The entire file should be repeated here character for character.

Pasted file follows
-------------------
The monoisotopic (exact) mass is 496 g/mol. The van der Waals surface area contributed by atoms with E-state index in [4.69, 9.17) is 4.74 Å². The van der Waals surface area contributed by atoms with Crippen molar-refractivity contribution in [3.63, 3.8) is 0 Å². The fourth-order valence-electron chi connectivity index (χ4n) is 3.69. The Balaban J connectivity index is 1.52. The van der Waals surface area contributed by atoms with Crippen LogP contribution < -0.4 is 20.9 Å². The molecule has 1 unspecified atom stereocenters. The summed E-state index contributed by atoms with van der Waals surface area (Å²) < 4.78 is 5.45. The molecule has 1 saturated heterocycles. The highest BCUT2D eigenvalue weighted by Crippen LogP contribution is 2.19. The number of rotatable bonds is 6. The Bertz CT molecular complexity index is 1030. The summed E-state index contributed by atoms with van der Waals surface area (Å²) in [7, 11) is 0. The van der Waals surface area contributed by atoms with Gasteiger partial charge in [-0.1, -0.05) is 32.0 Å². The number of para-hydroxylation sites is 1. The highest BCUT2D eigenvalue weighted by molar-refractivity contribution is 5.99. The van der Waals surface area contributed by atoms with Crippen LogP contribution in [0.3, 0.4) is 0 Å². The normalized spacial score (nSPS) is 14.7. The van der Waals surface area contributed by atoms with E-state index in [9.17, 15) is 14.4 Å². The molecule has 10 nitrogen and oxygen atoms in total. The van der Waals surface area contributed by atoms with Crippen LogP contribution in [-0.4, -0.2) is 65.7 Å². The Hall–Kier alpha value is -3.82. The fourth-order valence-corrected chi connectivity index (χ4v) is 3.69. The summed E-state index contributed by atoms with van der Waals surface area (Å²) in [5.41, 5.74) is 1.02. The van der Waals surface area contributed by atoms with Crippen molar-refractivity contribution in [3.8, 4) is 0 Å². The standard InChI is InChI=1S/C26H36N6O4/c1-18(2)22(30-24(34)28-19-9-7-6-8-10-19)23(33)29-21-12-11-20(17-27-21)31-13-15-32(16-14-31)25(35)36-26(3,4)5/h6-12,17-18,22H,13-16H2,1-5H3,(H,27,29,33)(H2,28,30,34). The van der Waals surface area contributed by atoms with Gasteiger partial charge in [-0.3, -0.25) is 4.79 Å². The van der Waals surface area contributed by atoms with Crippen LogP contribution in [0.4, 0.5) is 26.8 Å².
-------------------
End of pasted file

The monoisotopic (exact) mass is 496 g/mol. The van der Waals surface area contributed by atoms with E-state index in [4.69, 9.17) is 4.74 Å². The van der Waals surface area contributed by atoms with Crippen molar-refractivity contribution in [3.63, 3.8) is 0 Å². The fourth-order valence-electron chi connectivity index (χ4n) is 3.69. The Balaban J connectivity index is 1.52. The van der Waals surface area contributed by atoms with Crippen LogP contribution < -0.4 is 20.9 Å². The molecule has 1 unspecified atom stereocenters. The summed E-state index contributed by atoms with van der Waals surface area (Å²) < 4.78 is 5.45. The molecule has 1 saturated heterocycles. The highest BCUT2D eigenvalue weighted by Crippen LogP contribution is 2.19. The number of rotatable bonds is 6. The Bertz CT molecular complexity index is 1030. The summed E-state index contributed by atoms with van der Waals surface area (Å²) in [7, 11) is 0. The van der Waals surface area contributed by atoms with Gasteiger partial charge in [-0.1, -0.05) is 32.0 Å². The number of para-hydroxylation sites is 1. The highest BCUT2D eigenvalue weighted by molar-refractivity contribution is 5.99. The van der Waals surface area contributed by atoms with Crippen LogP contribution in [0.3, 0.4) is 0 Å². The normalized spacial score (nSPS) is 14.7. The van der Waals surface area contributed by atoms with E-state index in [9.17, 15) is 14.4 Å². The molecule has 10 nitrogen and oxygen atoms in total. The van der Waals surface area contributed by atoms with Crippen LogP contribution in [-0.4, -0.2) is 65.7 Å². The Hall–Kier alpha value is -3.82. The fourth-order valence-corrected chi connectivity index (χ4v) is 3.69. The summed E-state index contributed by atoms with van der Waals surface area (Å²) in [5.41, 5.74) is 1.02. The van der Waals surface area contributed by atoms with Crippen molar-refractivity contribution in [3.8, 4) is 0 Å². The standard InChI is InChI=1S/C26H36N6O4/c1-18(2)22(30-24(34)28-19-9-7-6-8-10-19)23(33)29-21-12-11-20(17-27-21)31-13-15-32(16-14-31)25(35)36-26(3,4)5/h6-12,17-18,22H,13-16H2,1-5H3,(H,27,29,33)(H2,28,30,34). The van der Waals surface area contributed by atoms with Gasteiger partial charge in [-0.3, -0.25) is 4.79 Å². The van der Waals surface area contributed by atoms with Crippen LogP contribution in [0.4, 0.5) is 26.8 Å².